While countries like France and Italy may be the heart of fashion in Europe, Ukraine has quietly become a fashion and manufacturing hub in Eastern Europe. The country has produced globally famous designers like Julie Paskal and Ruslan Baginsky, and serves as a manufacturing center for companies including Armani, Zara and Marks & Spencer.
But in recent weeks, the flourishing of Ukraine’s fashion scene, particularly its garment manufacturing, has been threatened by geopolitical conflict. The Associated Press reported on Wednesday that Russia, at the direction of President Vladimir Putin, sent tens of thousands of troops to the border between Russia and Ukraine in preparation for what many fear could be an imminent invasion. The reasons for this invasion are manifold and involve Russia’s opposition to the expansion of NATO into its sphere of influence in Eastern Europe. Russia has officially denied that the massing of troops signals an attack.
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While military conflict would have many devastating effects beyond the impact on business, Ukraine’s growing apparel manufacturing sector would likely suffer. Textile exports from Ukraine grew in value from $30 billion in 2016, at a low point following a political crisis in 2015, to a $50 billion high in 2020. That growth led manufacturers and brands to move production to the country, favoring Ukraine’s geographic position between Europe and Asia, and some of the lowest production costs in Europe. But now, the crisis with Russia is raising concerns among those who have invested in Ukraine’s manufacturing sector.
“In the last few years, we started manufacturing in Serbia, Peru and Ukraine, in addition to Italy,” said Guido Campello, CEO of lingerie brand Cosabella. “But Ukraine has us concerned. The geopolitical situation there means it’s hard to plan too far ahead.”
In Peru, for example, Campello said his team has gone ahead on buying excess raw materials well in advance of anticipated needs. But for items sourced in Ukraine, the company’s put off purchases, in anticipation of a continued crisis and delays. The lack of advance orders and confident investment means Ukraine’s manufacturing sector will likely lose value in the coming quarters.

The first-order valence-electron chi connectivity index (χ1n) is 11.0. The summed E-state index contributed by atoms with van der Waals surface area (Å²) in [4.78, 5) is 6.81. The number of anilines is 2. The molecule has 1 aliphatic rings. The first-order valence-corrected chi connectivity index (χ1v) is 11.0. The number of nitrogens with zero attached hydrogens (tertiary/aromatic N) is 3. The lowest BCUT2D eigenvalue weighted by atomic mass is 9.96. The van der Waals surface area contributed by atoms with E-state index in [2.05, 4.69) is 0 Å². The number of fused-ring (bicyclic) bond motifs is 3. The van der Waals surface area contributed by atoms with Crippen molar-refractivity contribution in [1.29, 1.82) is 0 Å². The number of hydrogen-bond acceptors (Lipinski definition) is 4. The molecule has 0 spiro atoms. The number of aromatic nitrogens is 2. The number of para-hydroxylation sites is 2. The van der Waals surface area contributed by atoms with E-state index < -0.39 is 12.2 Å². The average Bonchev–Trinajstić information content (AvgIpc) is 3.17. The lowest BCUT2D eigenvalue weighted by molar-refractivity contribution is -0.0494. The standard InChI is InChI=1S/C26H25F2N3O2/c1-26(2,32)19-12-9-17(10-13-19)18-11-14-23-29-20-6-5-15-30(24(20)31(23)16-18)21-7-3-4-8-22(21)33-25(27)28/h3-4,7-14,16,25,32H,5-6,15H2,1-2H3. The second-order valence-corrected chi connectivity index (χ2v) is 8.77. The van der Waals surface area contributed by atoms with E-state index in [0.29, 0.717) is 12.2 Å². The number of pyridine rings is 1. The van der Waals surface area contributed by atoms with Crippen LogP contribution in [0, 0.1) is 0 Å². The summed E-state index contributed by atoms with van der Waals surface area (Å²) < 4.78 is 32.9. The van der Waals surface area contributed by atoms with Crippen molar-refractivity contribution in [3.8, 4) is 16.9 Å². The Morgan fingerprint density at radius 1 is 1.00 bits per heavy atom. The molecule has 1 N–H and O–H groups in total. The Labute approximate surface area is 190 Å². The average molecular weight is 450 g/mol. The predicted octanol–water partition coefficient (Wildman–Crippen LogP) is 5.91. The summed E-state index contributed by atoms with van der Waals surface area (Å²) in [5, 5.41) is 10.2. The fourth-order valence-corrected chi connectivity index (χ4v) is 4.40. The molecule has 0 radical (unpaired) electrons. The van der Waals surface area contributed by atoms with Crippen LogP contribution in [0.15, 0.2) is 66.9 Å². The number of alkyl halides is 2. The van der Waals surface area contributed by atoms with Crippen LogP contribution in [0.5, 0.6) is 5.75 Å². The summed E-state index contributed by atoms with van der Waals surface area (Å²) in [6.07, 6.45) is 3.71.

Ukraine is only a small part of Cosabella’s total manufacturing, with the majority being in Italy, but the company’s reliance on Ukraine-based production has grown in step with the country’s overall export growth.
Getting an exact read on how brands actually based in Ukraine feel about the situation is difficult. Ukrainian designers and retail executives contacted for this story, including Ruslan Baginsky, the owner of boutique Attic Koncept and designer Gasanova, declined to speak on the crisis. With the current situation being tense and uncertain, the designers and execs said they did not want to be criticized for any public statement on the political crisis in the country.
Manufacturing experts said that factories and local production are particularly vulnerable to geopolitical unrest.
“As humanitarian issues and geopolitical situations become more unstable, especially in regard to tensions between the U.S., China and Russia, supply chains will be directly impacted,” said Yossi Nasser, CEO of intimates manufacturer Gelmart. “Ukraine is an interesting indication for many other manufacturing hubs that are in potentially unstable geopolitical areas, like China and Myanmar.”
Myanmar is a model for what could happen in Ukraine. The country was on its fifth year of explosive growth in garment manufacturing, from $1 billion in 2011 to $6 billion in 2019. Then a military coup in February of 2021 saw production orders drop significantly and factories close down. Companies including H&M and Primark pulled production out of Myanmar and moved it to countries like Cambodia and Vietnam.
There are ways to protect against some of that inherent instability, Nasser said. For brands, one of the best options is to diversify where their clothes are made. Italy-based Benetton, for example, has moved its production from Asia to more easily accessible regions to avoid dealing with delayed global shipping.
“Companies definitely need to diversify, and those that haven’t have probably felt the supply chain impact since [the start of] Covid more than others,” he said.
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